Roam Research should be in every researcher's toolbox.
Hi there, nice to see you again!
In this post I will introduce my workflow of using Roam Research for scientific research.
My research workflow can be divided into three steps: (1) gathering information (2) reading & understanding information (3) organizing information into my own understanding framework. Step (1) will not use Roam a lot, so I will not talk about this in this article. This post will mainly focus on step (2) and (3).
Let's assume that you are a graduate student, and you just begin your research journey. Your supervisor gives you a new topic, what do you do?
You can go to google scholar and use the keywords in your mind to search for the "seed articles", then you will use them to search for other related articles by using tools like connectedpapers, scite.ai and research rabbit (I will talk each of them in individual posts)
Reading a research paper
Once we have gathered a bunch of articles (usually in the range of 50 papers), then we need to input them into Roam. Since Roam is a "thinking tools", we need something to think about.
Import the paper into Roam
When I read a paper, I would use the zotero-roam plugin to import the article into Roam:
Then you can click which paper that you want to import, the paper that has been already imported is shown in green dots.
Inside the block of the paper, you can click "import metadata", and then click "Go to Roam Page". You will get something like this:
This is just some information about the paper, and the pdf related to the paper (which we will read next).
Now the most important part is adding a block called "Notes". The structure of this block is:
This is where magic happens.
Figures + Tables
First I copy+paste all the figures and tables in here (but remember this is only for your own use, you cannot share it online, otherwise there will be copyright issue.)
When I imported all the figures and tables. Then I add all the text to relevant locations:
- In the summary of the paper, usually I will have three sub-blocks: (1) abstract (2) introduction and (3) conclusion since the author commonly stated what they have done in those three areas.
- In the background, this is all about the introduction part of the paper.
- In the Execution details, if the paper is all about experiments, then we will have Experimental procedures, if the paper is all about theory or computation, then we will have Theoretical procedures. But these days articles can have both experimental and theoretical/computational parts, so I have both of them in here. This part is all about what methodology that the authors use.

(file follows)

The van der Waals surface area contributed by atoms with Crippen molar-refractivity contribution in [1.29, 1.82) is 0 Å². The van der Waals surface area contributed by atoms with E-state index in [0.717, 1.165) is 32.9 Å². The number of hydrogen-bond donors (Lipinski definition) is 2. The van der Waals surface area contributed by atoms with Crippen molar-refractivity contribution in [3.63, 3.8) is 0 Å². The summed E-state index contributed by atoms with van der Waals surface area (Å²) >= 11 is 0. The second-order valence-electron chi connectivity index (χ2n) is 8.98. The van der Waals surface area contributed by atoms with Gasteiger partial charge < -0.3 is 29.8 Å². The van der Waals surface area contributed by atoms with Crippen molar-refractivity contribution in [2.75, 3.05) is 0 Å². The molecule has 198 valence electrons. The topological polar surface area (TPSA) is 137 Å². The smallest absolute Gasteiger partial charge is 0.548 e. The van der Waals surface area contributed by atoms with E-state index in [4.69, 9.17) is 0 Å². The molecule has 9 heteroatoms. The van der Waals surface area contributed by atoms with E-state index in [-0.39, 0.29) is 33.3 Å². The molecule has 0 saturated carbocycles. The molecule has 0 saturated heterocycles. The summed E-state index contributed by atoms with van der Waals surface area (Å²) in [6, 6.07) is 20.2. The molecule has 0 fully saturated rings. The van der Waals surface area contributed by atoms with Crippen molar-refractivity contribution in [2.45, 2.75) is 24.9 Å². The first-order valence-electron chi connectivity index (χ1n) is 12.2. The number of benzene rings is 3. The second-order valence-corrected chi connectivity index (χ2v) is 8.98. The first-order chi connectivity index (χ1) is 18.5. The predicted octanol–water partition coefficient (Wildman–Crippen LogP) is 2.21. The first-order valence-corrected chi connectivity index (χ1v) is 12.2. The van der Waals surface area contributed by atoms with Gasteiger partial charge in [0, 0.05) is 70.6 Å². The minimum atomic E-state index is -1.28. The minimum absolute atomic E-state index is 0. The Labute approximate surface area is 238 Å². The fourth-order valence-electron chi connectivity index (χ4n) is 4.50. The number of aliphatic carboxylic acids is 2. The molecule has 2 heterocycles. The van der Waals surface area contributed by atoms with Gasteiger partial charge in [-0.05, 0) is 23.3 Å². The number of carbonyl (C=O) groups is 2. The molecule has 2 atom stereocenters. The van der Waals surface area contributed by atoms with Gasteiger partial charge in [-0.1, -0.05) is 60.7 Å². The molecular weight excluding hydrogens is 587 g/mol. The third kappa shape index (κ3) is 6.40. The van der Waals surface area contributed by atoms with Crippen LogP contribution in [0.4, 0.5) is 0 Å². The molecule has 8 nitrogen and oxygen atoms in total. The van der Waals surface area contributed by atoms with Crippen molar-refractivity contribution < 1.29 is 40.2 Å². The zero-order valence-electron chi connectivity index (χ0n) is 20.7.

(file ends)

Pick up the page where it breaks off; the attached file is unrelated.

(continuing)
- In the Results block, is all about the Results & Discussion section, which is also the main body of the paper.
Since Roam Research is all about creating connection between ideas (or information in general), simply by copying the text, figures and tables into Roam is just the first step. The second step, the more important one, is creating meaningful links between this paper (literature notes) and the "slip-box" in general. So here is an example of my slip-box:
In my Roam, I put each concept into its own page. And in that page, I have a common tag called
[[open topics]], blow this block, I will have several questions that I'm interested in. For example, in this case, I'm interested in why hydrogen evolution reaction is important, and what are the good catalysts for HER.
When I'm reading the paper in Roam, whenever I think some text should be related to one of the open topics, then I will create a
block reference in Roam. This is why I prefer Roam than Obsidian or Logseq, although they are competitive alternatives, the stability and easeness of Roam really attracts me, also since it is a web-based tool, it is inherently cross-platform. Here is an example of the Background part:
In this way we can link the literature notes with our slip-box. After doing this for 50 papers, our slip-box will be extremely helpful in our research because all the information are in there.
Another trick is that I create block reference between Figure and experimental methods. For example, if I have seen a Raman spectra, I will create a block reference to the Example part of the Raman spectra:
And since I also create block reference between Figures and Results:
The experimental method, the figure and the text are all connected, and can be searched easily.
After all these process, we have generated the meaningful connection between our literature notes (the paper page in Roam) with the slip-box (the concept pages in Roam). Now let's go to the final step, which is organizing all the information into coherent understanding.
Making notes meaningful
In here I just use one example to illustrate the power of this workflow: the shortcoming of density functional theory (DFT):
If I want to summarize the limitation of DFT, then I can click this open topic, and all the information that I have read, commented are listed in here. With all these knowledge, I can generate a text with ease since most of the work (finding, thinking, understanding, organizing) have been done in step 2. Now it's the easy part, just rephase the sentences and make your own logic. Then you are good to write your own manuscript.
I hope this article helps you understand my workflow of using Roam in my research. If you have any questions or comments, please send to me an email at this address: firstname.lastname@example.org.
Thanks for reading, and see you in next post.